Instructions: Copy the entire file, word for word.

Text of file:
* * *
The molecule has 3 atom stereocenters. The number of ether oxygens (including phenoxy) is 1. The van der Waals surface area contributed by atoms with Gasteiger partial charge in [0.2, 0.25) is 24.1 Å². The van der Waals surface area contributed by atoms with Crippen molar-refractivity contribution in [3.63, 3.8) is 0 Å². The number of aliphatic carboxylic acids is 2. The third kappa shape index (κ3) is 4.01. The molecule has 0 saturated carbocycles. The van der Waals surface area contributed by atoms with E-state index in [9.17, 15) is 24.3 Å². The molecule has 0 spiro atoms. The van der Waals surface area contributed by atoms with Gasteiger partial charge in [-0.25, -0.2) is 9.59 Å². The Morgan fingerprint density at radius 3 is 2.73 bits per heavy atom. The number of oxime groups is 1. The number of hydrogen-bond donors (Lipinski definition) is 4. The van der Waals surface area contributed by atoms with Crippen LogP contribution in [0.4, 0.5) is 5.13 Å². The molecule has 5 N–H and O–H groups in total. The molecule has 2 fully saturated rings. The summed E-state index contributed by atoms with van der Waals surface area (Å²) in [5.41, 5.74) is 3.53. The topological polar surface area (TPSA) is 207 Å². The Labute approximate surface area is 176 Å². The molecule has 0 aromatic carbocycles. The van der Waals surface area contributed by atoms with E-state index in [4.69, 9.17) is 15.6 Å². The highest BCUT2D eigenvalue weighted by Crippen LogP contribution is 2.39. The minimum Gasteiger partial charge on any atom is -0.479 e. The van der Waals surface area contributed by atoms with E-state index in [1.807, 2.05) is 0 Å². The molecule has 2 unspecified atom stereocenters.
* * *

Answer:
The molecule has 3 atom stereocenters. The number of ether oxygens (including phenoxy) is 1. The van der Waals surface area contributed by atoms with Gasteiger partial charge in [0.2, 0.25) is 24.1 Å². The van der Waals surface area contributed by atoms with Crippen molar-refractivity contribution in [3.63, 3.8) is 0 Å². The number of aliphatic carboxylic acids is 2. The third kappa shape index (κ3) is 4.01. The molecule has 0 saturated carbocycles. The van der Waals surface area contributed by atoms with E-state index in [9.17, 15) is 24.3 Å². The molecule has 0 spiro atoms. The van der Waals surface area contributed by atoms with Gasteiger partial charge in [-0.25, -0.2) is 9.59 Å². The Morgan fingerprint density at radius 3 is 2.73 bits per heavy atom. The number of oxime groups is 1. The number of hydrogen-bond donors (Lipinski definition) is 4. The van der Waals surface area contributed by atoms with Crippen LogP contribution in [0.4, 0.5) is 5.13 Å². The molecule has 5 N–H and O–H groups in total. The molecule has 2 fully saturated rings. The summed E-state index contributed by atoms with van der Waals surface area (Å²) in [5.41, 5.74) is 3.53. The topological polar surface area (TPSA) is 207 Å². The Labute approximate surface area is 176 Å². The molecule has 0 aromatic carbocycles. The van der Waals surface area contributed by atoms with E-state index in [4.69, 9.17) is 15.6 Å². The highest BCUT2D eigenvalue weighted by Crippen LogP contribution is 2.39. The minimum Gasteiger partial charge on any atom is -0.479 e. The van der Waals surface area contributed by atoms with E-state index in [1.807, 2.05) is 0 Å². The molecule has 2 unspecified atom stereocenters.